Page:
Uncertainty generated by the US-China trade war has hounded markets for more than a year, and the end does not seem close. President Donald Trump’s decision to enact legislation supporting Hong Kong’s pro-democracy protesters was applauded outside of China, but has further complicated Washington’s already arduous trade negotiations with Beijing. Trump seems to be in no rush to finalise a deal. During the North Atlantic Treaty Organisation summit between 3-4 December, he said he would rather wait until after the 2020 US elections.
The delay would extend the ‘new normal’ with which the world has had to live for the last two years – with tariffs firmly in place, the slowdown in trade and global growth is likely to continue for the next two. Trump’s administration knows that supporting Hong Kong angers Beijing. While China’s countermeasures are not related to trade, one can assume that recent events have undermined the negotiations.
China’s foreign ministry rebuked Trump, accusing him interfering with its domestic policy. It intends to suspend US Navy port calls in Hong Kong and sanction US non-governmental organisations that are ‘aiding and abetting’ protesters. It has condemned a bill supporting China’s Muslim Uighur minority, which the US congress approved days after the Hong Kong bills were ratified.
One of the new laws requires the US state department to review annually whether Hong Kong is ‘sufficiently autonomous from China to justify its unique treatment’ under US law as a separate legal and economic entity. It also authorises the imposition of sanctions and travel restrictions on any Chinese and Hong Kongese officials responsible for human rights abuses in the territory. A second law bans the sale to Hong Kong of US-made crowd control munitions. The two pieces of legislation enjoyed rare bipartisan support in congress, a brief reprieve from the cutthroat climate in Washington as the House of Representatives pursues impeachment proceedings against Trump.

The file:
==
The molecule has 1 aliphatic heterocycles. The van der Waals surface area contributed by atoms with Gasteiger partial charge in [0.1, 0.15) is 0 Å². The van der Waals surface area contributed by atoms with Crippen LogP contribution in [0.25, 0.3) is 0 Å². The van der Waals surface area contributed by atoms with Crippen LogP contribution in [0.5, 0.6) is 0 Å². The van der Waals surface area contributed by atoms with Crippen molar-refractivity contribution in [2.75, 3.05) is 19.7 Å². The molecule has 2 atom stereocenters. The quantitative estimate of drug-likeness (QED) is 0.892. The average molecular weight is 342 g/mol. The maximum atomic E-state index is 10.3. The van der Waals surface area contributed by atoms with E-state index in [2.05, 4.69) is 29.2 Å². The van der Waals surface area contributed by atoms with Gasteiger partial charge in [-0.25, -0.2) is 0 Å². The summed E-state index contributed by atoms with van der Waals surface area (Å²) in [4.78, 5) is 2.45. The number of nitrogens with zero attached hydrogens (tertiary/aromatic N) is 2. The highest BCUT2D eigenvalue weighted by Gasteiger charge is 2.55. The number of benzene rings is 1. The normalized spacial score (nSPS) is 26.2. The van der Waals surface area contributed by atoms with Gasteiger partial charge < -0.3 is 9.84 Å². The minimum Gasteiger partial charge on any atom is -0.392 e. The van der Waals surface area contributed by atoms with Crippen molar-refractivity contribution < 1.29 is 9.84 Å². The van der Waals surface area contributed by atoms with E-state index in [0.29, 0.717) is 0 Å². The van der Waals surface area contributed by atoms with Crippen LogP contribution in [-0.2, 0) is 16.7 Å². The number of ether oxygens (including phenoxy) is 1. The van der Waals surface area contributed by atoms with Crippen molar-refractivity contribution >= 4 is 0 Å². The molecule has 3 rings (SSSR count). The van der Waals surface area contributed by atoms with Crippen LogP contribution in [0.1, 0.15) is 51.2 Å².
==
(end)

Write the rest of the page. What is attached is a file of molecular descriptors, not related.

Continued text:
Trump is yet to testify in the proceedings. In the meantime, he has widened the scope of his one-man war against perceived currency manipulation. On 2 December via his Twitter feed, Trump announced the restoration of tariffs on steel and aluminium imports from Brazil and Argentina for allegedly devaluing their currencies. The move panders to his nationalist base and allows him to reiterate his ‘make America great again’ refrain. Facing impeachment, Trump needs a foreign policy headline that does not feature ‘Ukrainegate’.
Brazil and Argentina may not be as significant as China to global trade, but both have benefitted from the trade war. Cutting down on US agricultural products, China has sourced more of its soyabean imports from Brazil, and the share from Argentina is growing. Trump’s insistence on penalising the two countries coheres with his ‘America first’ agenda, but hardly inspires confidence in the credibility and longevity of any final trade agreement with China.
Onlookers expected the US and China to produce a ‘phase one’ deal before 15 December, when fresh tariffs are set to take effect. Some trust that Beijing is treating the spark of tension over Hong Kong as separate from the trade negotiations. Concerning Trump’s attitude towards the talks, markets are more cynical. The Dow slid 1% and the FTSE 100 dropped by 1.75% after Trump hinted at delays. The president may want to manage his nonchalance better next time.
Kat Usita is Deputy Head of Research at OMFIF.